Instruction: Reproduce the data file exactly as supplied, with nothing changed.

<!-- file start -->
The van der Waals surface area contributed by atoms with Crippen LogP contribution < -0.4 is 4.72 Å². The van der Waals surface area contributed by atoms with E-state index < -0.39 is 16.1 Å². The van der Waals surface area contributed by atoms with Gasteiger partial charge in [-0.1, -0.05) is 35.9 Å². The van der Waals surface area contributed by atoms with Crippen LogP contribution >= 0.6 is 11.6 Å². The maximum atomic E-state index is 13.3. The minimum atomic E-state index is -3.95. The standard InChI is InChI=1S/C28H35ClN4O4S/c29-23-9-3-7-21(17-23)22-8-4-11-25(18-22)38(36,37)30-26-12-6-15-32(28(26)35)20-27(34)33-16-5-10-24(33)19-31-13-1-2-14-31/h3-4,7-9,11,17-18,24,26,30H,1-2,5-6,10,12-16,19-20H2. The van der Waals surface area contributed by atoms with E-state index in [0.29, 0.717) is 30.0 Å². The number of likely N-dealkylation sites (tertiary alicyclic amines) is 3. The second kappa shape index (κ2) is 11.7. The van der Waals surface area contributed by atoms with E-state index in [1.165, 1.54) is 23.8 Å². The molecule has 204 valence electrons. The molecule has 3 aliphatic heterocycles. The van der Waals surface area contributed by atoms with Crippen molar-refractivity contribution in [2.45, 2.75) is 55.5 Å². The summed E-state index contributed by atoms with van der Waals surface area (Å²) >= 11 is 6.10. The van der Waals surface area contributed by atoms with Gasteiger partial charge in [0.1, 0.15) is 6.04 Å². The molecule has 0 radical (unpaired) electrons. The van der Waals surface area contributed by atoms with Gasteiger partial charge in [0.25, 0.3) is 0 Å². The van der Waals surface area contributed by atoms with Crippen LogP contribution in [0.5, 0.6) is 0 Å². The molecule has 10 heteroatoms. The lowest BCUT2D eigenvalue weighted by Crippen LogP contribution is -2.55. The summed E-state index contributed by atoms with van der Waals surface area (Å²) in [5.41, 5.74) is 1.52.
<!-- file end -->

The van der Waals surface area contributed by atoms with Crippen LogP contribution < -0.4 is 4.72 Å². The van der Waals surface area contributed by atoms with E-state index < -0.39 is 16.1 Å². The van der Waals surface area contributed by atoms with Gasteiger partial charge in [-0.1, -0.05) is 35.9 Å². The van der Waals surface area contributed by atoms with Crippen LogP contribution >= 0.6 is 11.6 Å². The maximum atomic E-state index is 13.3. The minimum atomic E-state index is -3.95. The standard InChI is InChI=1S/C28H35ClN4O4S/c29-23-9-3-7-21(17-23)22-8-4-11-25(18-22)38(36,37)30-26-12-6-15-32(28(26)35)20-27(34)33-16-5-10-24(33)19-31-13-1-2-14-31/h3-4,7-9,11,17-18,24,26,30H,1-2,5-6,10,12-16,19-20H2. The van der Waals surface area contributed by atoms with E-state index in [0.29, 0.717) is 30.0 Å². The number of likely N-dealkylation sites (tertiary alicyclic amines) is 3. The second kappa shape index (κ2) is 11.7. The van der Waals surface area contributed by atoms with E-state index in [1.165, 1.54) is 23.8 Å². The molecule has 204 valence electrons. The molecule has 3 aliphatic heterocycles. The van der Waals surface area contributed by atoms with Crippen molar-refractivity contribution in [2.45, 2.75) is 55.5 Å². The summed E-state index contributed by atoms with van der Waals surface area (Å²) >= 11 is 6.10. The van der Waals surface area contributed by atoms with Gasteiger partial charge in [0.1, 0.15) is 6.04 Å². The molecule has 0 radical (unpaired) electrons. The van der Waals surface area contributed by atoms with Gasteiger partial charge in [0.25, 0.3) is 0 Å². The van der Waals surface area contributed by atoms with Crippen LogP contribution in [0.5, 0.6) is 0 Å². The molecule has 10 heteroatoms. The lowest BCUT2D eigenvalue weighted by Crippen LogP contribution is -2.55. The summed E-state index contributed by atoms with van der Waals surface area (Å²) in [5.41, 5.74) is 1.52.